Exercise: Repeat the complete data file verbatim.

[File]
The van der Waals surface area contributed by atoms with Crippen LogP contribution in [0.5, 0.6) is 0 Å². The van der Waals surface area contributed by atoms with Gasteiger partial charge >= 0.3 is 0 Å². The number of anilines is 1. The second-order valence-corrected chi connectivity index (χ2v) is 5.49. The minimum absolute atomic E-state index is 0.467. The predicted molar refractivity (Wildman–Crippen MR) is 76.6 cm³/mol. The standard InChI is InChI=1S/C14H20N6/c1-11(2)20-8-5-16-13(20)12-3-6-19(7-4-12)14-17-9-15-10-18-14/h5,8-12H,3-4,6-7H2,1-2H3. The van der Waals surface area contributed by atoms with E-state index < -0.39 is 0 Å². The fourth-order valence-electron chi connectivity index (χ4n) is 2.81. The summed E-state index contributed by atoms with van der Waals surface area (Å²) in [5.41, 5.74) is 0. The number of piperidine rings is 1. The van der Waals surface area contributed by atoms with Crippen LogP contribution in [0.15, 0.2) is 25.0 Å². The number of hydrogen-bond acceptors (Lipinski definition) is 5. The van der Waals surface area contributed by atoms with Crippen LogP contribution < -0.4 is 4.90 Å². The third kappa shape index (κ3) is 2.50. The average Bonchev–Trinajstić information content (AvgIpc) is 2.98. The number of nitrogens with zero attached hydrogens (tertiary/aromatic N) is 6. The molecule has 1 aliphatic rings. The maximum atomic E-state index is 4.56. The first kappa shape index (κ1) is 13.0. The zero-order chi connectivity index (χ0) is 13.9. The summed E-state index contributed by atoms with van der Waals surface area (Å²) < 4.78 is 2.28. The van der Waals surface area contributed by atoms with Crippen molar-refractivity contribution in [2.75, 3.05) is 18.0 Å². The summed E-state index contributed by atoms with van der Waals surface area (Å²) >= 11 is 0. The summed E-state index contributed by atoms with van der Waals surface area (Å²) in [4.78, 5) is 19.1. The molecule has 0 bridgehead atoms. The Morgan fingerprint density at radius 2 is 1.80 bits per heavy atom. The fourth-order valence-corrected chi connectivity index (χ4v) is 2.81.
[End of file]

The van der Waals surface area contributed by atoms with Crippen LogP contribution in [0.5, 0.6) is 0 Å². The van der Waals surface area contributed by atoms with Gasteiger partial charge >= 0.3 is 0 Å². The number of anilines is 1. The second-order valence-corrected chi connectivity index (χ2v) is 5.49. The minimum absolute atomic E-state index is 0.467. The predicted molar refractivity (Wildman–Crippen MR) is 76.6 cm³/mol. The standard InChI is InChI=1S/C14H20N6/c1-11(2)20-8-5-16-13(20)12-3-6-19(7-4-12)14-17-9-15-10-18-14/h5,8-12H,3-4,6-7H2,1-2H3. The van der Waals surface area contributed by atoms with E-state index < -0.39 is 0 Å². The fourth-order valence-electron chi connectivity index (χ4n) is 2.81. The summed E-state index contributed by atoms with van der Waals surface area (Å²) in [5.41, 5.74) is 0. The number of piperidine rings is 1. The van der Waals surface area contributed by atoms with Crippen LogP contribution in [0.15, 0.2) is 25.0 Å². The number of hydrogen-bond acceptors (Lipinski definition) is 5. The van der Waals surface area contributed by atoms with Crippen LogP contribution < -0.4 is 4.90 Å². The third kappa shape index (κ3) is 2.50. The average Bonchev–Trinajstić information content (AvgIpc) is 2.98. The number of nitrogens with zero attached hydrogens (tertiary/aromatic N) is 6. The molecule has 1 aliphatic rings. The maximum atomic E-state index is 4.56. The first kappa shape index (κ1) is 13.0. The zero-order chi connectivity index (χ0) is 13.9. The summed E-state index contributed by atoms with van der Waals surface area (Å²) < 4.78 is 2.28. The van der Waals surface area contributed by atoms with Crippen molar-refractivity contribution in [2.75, 3.05) is 18.0 Å². The summed E-state index contributed by atoms with van der Waals surface area (Å²) >= 11 is 0. The summed E-state index contributed by atoms with van der Waals surface area (Å²) in [4.78, 5) is 19.1. The molecule has 0 bridgehead atoms. The Morgan fingerprint density at radius 2 is 1.80 bits per heavy atom. The fourth-order valence-corrected chi connectivity index (χ4v) is 2.81.